This past week, an email was sent out to Ohio State students regarding a student that had thrown themselves off of a parking garage on campus, killing himself. After this email started to circulate, the twitterverse exploded in a movement to prioritize mental health on campuses.
Students started wondering why it can sometimes take up to three weeks to get in to see the university counselor and even when they do get in to see the counselor, they receive mediocre care and are often referred to a different practice.
Speaking from personal experience, money is a huge issue when it comes to taking action in bettering your own mental health. The convenience of a school counselor allows for students to get the help they need without having to worry about paying a copay. But, when a school counselor says they can no longer treat you and then refers you to an off-campus counselor, money becomes an issue.
This happened my freshman year at Witt. I had made only one visit to the on-campus counselor, was referred to someone offcampus for further care and was only able to manage a small handful of visits to the off-campus counselor because I could no longer afford it. Thankfully, I was surrounded by amazingly caring friends and family who helped me through that rough patch but, what if I had needed more counseling?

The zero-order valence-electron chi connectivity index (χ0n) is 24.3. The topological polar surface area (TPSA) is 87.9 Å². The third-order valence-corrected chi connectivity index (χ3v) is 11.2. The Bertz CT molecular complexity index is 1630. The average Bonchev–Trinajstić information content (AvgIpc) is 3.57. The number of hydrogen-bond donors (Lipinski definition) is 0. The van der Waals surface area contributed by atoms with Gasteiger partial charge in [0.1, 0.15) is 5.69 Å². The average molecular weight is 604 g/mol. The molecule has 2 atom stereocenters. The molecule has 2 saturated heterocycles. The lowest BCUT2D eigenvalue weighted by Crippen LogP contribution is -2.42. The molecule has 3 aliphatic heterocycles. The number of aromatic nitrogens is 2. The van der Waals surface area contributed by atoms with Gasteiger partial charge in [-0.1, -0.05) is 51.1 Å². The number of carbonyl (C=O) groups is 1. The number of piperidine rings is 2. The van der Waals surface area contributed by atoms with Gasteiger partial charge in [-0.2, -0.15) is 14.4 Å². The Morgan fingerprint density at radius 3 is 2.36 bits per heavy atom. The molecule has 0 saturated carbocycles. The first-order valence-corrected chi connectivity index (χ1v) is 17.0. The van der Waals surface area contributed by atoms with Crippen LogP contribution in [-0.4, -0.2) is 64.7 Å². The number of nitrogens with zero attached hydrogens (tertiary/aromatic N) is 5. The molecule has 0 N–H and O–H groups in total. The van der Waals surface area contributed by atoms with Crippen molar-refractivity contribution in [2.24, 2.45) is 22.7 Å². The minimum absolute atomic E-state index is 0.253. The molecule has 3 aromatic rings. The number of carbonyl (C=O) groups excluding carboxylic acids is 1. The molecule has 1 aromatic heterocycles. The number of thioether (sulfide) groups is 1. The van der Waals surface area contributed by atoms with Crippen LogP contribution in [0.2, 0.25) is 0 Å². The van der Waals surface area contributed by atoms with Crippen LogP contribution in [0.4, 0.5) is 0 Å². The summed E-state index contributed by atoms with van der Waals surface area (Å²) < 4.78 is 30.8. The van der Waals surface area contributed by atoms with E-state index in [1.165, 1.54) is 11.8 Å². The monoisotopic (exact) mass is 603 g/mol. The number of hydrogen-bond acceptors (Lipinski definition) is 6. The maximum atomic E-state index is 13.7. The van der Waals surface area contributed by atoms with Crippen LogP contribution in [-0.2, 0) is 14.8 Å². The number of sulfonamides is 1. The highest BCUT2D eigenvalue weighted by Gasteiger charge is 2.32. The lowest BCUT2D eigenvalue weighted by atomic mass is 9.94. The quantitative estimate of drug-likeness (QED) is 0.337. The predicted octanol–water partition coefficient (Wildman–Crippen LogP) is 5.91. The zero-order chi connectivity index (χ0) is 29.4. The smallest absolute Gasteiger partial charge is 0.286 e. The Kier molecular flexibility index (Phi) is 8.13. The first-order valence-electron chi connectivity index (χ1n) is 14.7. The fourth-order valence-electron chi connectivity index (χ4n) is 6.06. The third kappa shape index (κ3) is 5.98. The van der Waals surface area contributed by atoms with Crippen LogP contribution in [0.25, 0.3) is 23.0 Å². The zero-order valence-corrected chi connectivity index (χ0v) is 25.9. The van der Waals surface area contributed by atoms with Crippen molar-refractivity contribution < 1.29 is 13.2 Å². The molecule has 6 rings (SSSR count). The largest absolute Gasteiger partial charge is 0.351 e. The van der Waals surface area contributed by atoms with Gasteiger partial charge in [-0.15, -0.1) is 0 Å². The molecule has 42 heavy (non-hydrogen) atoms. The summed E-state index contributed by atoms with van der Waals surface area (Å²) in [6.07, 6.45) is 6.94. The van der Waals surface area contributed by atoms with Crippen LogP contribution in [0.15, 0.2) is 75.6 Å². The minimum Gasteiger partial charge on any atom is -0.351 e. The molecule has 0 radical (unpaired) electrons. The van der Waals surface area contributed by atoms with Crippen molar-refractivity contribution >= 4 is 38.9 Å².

This is not an uncommon issue on campuses, even Wittenberg. One sophomore student, who asked to remain anonymous, discussed her experiences with the counseling here on campus as “disingenuine” and “routine.”
The student felt as if she were giving the counselor clear signs that she needed more help and attention than the usual, “so how does that make you feel?” But, she continually received attention and care that felt routine and obligatory.
This conversation really struck a nerve with me. Witt has always seemed, to me, to be a university that places a well-deserved emphasis on mental health. With established programs and groups including NAMI, Tiger Health and the Womyn’s Center, Witt makes an outward effort to improve the overall mental health of the university.
And yet, students are receiving mediocre help where it really matters. Of course, I know these sort of improvements need funds and take time but, I think there can certainly be more of an actual emphasis on bettering the mental health services here.
So, instead of bringing out dogs during exam week for students to relieve their stress (don’t get me wrong, the dogs are great), let’s spend some time figuring out how we can make the services for students better.